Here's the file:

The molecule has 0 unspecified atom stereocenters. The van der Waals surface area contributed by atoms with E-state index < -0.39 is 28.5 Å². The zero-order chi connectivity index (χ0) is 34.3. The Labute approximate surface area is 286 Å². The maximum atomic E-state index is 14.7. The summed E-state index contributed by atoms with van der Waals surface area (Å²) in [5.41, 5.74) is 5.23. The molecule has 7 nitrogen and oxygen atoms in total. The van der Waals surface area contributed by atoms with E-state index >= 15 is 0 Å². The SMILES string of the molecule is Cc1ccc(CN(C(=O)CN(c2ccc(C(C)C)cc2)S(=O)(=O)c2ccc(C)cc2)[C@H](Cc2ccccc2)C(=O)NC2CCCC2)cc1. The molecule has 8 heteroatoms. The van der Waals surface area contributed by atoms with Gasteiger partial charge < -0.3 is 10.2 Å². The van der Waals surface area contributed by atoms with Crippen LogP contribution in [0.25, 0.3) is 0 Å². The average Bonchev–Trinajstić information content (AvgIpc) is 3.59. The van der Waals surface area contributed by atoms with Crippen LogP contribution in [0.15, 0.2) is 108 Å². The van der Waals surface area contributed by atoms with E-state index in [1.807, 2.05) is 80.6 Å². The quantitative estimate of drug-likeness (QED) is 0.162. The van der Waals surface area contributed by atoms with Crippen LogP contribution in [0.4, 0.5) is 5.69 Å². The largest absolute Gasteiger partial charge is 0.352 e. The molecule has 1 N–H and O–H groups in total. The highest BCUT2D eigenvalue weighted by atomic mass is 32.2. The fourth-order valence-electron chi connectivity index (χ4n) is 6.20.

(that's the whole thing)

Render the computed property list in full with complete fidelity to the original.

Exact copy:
The molecule has 0 unspecified atom stereocenters. The van der Waals surface area contributed by atoms with E-state index < -0.39 is 28.5 Å². The zero-order chi connectivity index (χ0) is 34.3. The Labute approximate surface area is 286 Å². The maximum atomic E-state index is 14.7. The summed E-state index contributed by atoms with van der Waals surface area (Å²) in [5.41, 5.74) is 5.23. The molecule has 7 nitrogen and oxygen atoms in total. The van der Waals surface area contributed by atoms with E-state index >= 15 is 0 Å². The SMILES string of the molecule is Cc1ccc(CN(C(=O)CN(c2ccc(C(C)C)cc2)S(=O)(=O)c2ccc(C)cc2)[C@H](Cc2ccccc2)C(=O)NC2CCCC2)cc1. The molecule has 8 heteroatoms. The van der Waals surface area contributed by atoms with Gasteiger partial charge < -0.3 is 10.2 Å². The van der Waals surface area contributed by atoms with Crippen LogP contribution in [0.25, 0.3) is 0 Å². The average Bonchev–Trinajstić information content (AvgIpc) is 3.59. The van der Waals surface area contributed by atoms with Crippen LogP contribution in [0.15, 0.2) is 108 Å². The van der Waals surface area contributed by atoms with E-state index in [1.807, 2.05) is 80.6 Å². The quantitative estimate of drug-likeness (QED) is 0.162. The van der Waals surface area contributed by atoms with Crippen LogP contribution in [0.4, 0.5) is 5.69 Å². The largest absolute Gasteiger partial charge is 0.352 e. The molecule has 1 N–H and O–H groups in total. The highest BCUT2D eigenvalue weighted by atomic mass is 32.2. The fourth-order valence-electron chi connectivity index (χ4n) is 6.20.